ADV- Lesson 2- Monitoring Equipment


Electrocardiogram (ECG)- is the primary factor that determines the advanced life support decision. ECG leads should be attached as soon as possible after BLS is initiated. Anyone responding to a code should be familiar with ECG rhythm diagnosis. The equipment to perform an ECG should be always ready and available. Make sure your team is trained to know where to place the leads and how to operate the machine. A conductive gel should remain with the machine to improve contact with the leads and the patient. Never use alcohol as it is highly flammable and might ignite with electrical defibrillation.

A three lead ECG electrode monitoring is usually adequate. Leads are placed as white= right forelimb, black= left forelimb and red= left hind limb. If you don’t remember where the leads, go simply place the three leads on three different limbs and you will get an ECG tracing that is sufficient for CPR. Alligator clamp electrodes or pre-gelled adhesive electrodes can be used to obtain an ECG. Pre-gelled adhesive electrodes are preferred during CPR and can be placed on foot pads and taped in place. Pre-gelled pads taped in place are less likely to fall off during compressions. ECG should be monitored during the brief 2- 5 second pauses during 2-minute compression cycles.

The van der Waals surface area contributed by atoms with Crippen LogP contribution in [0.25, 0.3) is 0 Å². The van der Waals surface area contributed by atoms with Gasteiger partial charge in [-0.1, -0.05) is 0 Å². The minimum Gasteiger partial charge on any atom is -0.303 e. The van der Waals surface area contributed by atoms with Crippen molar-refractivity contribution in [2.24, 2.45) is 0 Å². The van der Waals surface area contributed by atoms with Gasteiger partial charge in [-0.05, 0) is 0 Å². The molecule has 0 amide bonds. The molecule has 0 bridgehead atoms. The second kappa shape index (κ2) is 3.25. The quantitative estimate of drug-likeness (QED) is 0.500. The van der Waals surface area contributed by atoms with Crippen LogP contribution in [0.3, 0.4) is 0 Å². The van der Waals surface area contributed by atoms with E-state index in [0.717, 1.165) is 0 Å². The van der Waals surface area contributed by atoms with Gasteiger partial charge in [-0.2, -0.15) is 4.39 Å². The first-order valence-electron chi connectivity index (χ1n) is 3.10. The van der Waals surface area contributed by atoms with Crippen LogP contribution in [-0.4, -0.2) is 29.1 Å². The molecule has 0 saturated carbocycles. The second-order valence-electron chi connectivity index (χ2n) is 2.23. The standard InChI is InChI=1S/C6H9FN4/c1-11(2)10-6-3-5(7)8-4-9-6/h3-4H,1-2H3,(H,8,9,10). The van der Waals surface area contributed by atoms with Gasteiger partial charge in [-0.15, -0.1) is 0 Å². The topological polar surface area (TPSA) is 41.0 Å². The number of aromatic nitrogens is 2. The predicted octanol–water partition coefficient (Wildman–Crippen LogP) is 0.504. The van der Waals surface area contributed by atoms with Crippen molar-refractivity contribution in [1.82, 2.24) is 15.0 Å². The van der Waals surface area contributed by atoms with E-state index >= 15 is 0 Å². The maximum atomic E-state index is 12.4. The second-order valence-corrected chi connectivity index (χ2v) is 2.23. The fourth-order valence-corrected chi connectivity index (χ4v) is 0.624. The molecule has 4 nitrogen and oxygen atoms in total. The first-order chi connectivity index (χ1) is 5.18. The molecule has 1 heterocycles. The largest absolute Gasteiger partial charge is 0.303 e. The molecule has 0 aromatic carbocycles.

Evaluating the ECG is important and will help guide treatment decisions. If chest compressions are being performed there will be too much motion artifact to interpret the ECG. There are three major types of rhythms that we are looking to interpret during the ECG in CPR; they are perfusing rhythms associated with pulses, non-shockable arrest rhythms that do not require electrical defibrillation (Asystole and PEA) and shockable arrest rhythms that require electrical defibrillation (VF and VT). Non- shockable rhythms are the most common rhythms in dogs and cats in cardiac arrest.

End Tidal Carbon Dioxide Monitor– Determines the amount of CO2 (EtCO2) in the exhaled air at the end of a breath. EtCO2 is determined by minute ventilation, which is the product of respiratory rate and tidal volume and the amount of blood returning from the tissue to the lungs. This can also help monitor the quality of chest compressions during CPR. The EtCO2 monitor should be placed immediately following intubation. ROSC, or return of spontaneous circulation, can also be identified using the EtCO2 monitor. Other devices such as blood pressure monitors and pulse oximeters are less useful during CPR as they rely on arterial pulse pressure and typically there is inadequate pulsatile flow for accurate readings.

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